New details have been publicised in the Turkish media about the plotting behind the murder of three Christians (Necati Aydin, Ugur Yuksel & Tilmann Geske) in April at a Christian publishing house in Malatya, southeastern Turkey. The Firat (Mediterranean) News Agency (ANF) reported that an anonymous e-mail message signed simply, “A.A.” had named a colonel in the Malatya gendarmerie (armed security police), along with an Islamic university student, as instigators of the plot to kill the three Christians.

TURKEY: “After Malatya…” dossier presented to Turkish Embassy in Dublin

Yesterday in Dublin, Tom Slattery (Director of Operations, Evangelical Alliance Ireland) and David Turner (National Co-ordinator, Christian Concern for Freedom of Conscience) presented a dossier to the Turkish Embassy titled
“After Malatya…”

TURKEY: Five charged with murder of three Christians

Five people (four men and a woman) have been charged with the murder of three Christians (pictured) last Wednesday in the Zirve Christian publishing house in the town of Malatya in southeastern Turkey. The five accused, who are all aged between 18 and 20, appeared in court on Sunday. Turkish police are waiting to interview the alleged ringleader, Emre Gunaydin, who was critically injured after jumping from a fourth floor balcony of the publishing house.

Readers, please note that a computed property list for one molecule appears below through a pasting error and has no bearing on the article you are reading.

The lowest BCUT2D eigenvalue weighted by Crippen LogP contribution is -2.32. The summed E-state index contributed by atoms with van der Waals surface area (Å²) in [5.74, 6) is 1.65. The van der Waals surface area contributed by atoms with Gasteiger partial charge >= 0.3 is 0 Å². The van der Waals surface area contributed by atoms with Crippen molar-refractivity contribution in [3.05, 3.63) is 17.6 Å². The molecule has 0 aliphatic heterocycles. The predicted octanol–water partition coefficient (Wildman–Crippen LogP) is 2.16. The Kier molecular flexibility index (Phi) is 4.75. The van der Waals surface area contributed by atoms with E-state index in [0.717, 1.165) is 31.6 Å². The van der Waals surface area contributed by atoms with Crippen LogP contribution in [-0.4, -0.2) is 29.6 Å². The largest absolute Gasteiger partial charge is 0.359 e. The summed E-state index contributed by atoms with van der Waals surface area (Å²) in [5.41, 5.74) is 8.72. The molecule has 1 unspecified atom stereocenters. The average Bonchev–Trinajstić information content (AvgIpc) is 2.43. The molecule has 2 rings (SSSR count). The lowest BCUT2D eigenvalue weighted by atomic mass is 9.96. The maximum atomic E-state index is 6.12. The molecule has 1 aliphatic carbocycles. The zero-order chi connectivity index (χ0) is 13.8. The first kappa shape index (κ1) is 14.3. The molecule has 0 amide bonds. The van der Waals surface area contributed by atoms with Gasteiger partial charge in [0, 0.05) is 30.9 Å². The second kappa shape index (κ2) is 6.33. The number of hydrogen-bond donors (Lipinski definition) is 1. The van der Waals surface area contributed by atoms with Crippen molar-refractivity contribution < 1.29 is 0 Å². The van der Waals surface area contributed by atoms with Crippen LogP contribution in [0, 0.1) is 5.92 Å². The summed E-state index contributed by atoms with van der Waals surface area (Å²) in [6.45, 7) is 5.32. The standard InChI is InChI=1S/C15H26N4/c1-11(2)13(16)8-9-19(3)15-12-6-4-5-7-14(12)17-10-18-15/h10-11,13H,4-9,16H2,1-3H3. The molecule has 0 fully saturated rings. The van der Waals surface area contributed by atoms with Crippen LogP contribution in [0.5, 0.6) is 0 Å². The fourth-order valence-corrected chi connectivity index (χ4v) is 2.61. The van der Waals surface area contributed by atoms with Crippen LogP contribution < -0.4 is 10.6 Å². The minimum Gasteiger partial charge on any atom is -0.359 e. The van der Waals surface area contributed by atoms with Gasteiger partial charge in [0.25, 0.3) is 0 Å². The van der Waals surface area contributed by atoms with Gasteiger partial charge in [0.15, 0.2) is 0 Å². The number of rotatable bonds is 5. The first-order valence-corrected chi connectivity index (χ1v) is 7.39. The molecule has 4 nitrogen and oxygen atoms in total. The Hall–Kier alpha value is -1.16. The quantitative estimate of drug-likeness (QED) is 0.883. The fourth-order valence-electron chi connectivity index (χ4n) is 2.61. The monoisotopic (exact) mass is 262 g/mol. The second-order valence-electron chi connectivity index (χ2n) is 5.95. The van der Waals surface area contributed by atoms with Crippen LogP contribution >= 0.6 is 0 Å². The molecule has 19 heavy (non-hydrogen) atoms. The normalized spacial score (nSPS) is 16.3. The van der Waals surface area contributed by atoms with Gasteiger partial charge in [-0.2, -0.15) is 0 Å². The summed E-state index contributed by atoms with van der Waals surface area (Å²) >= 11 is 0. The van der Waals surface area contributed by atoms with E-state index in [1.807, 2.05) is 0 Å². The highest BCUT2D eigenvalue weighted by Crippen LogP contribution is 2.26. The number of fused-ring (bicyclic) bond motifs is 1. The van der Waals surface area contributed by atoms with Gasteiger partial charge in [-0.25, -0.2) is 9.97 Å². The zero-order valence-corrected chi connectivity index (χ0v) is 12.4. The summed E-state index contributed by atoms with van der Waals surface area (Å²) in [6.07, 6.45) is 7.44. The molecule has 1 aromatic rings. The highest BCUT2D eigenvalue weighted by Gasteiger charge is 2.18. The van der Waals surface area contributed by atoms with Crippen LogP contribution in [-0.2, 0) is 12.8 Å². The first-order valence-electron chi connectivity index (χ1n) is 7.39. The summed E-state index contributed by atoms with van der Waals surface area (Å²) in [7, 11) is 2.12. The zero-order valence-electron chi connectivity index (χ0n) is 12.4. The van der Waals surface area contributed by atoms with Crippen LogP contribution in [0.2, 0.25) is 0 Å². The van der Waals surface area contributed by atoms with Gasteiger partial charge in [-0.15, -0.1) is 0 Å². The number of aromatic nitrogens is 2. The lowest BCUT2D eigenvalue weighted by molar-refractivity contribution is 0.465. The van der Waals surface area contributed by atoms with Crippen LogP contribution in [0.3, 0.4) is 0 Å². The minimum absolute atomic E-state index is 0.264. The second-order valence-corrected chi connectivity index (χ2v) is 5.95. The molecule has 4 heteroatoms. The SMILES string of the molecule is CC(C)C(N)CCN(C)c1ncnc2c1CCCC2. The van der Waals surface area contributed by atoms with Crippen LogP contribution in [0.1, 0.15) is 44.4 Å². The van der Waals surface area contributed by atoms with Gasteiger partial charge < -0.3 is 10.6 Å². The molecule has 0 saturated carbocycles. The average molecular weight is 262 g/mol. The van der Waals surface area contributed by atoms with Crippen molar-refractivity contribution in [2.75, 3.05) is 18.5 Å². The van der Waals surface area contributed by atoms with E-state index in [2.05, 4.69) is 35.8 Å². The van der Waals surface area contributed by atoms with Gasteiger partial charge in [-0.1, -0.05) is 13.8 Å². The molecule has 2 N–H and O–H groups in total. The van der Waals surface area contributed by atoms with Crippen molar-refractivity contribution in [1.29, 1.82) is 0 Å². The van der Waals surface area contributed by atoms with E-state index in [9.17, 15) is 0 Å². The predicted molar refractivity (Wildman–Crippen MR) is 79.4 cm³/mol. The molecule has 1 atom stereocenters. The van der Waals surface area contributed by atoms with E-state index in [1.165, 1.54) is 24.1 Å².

TURKEY: Three Christians killed in Bible bookstore

Three Christians were brutally murdered on Wednesday in south eastern Turkey. Five attackers entered the Zirve Christian publishing house in the town of Malatya in the early afternoon. They bound the three men present to chairs, blindfolded them and then slit their throats.

TURKEY: Christians accused of “anti-Turkishness”

Two Turkish Christians (who are converts from Islam) went on trial in Silivri (northwestern Turkey) on the eve of the Pope’s recent visit accused of “anti-Turkishness”. The trial of the two men Hakan Tastan and Turan Topal (pictured) attracted national publicity and a cluster of TV and newspaper journalists covered the opening hearing of the case.

TURKEY: Yakup Cindilli continues to recover

Turkish Christian, Yakup Cindilli, is still recovering from severe injuries inflicted in October 2003 by ultra-nationalists accusing him of “missionary propaganda.” Yakup (who became a Christian in 2001) was savagely beaten while distributing New Testaments.

“After more than 40 days in a coma,” the pastor of the Bursa Protestant Church commented, “it’s a miracle that Yakup is alive today.” Trial against his attackers was postponed for 15 months so the court could determine the extent of Yakup’s injuries.

Free to Choose Petition presented to Turkish Embassy

Earlier this month, the Ambassador of Turkey, Mr Ahmet Berki Dibek (pictured), received the Free to Choose petition from David Turner and Louis Hemmings (CCFC). The petition was accompanied by a dossier documenting individual cases of the violation of human rights of Christians in Turkey during the past year.

The petition document, which has been signed by 2,185 people in Ireland calls for Muslims who choose to convert to another faith to be free to do so without having to face a lifetime of fear as a result.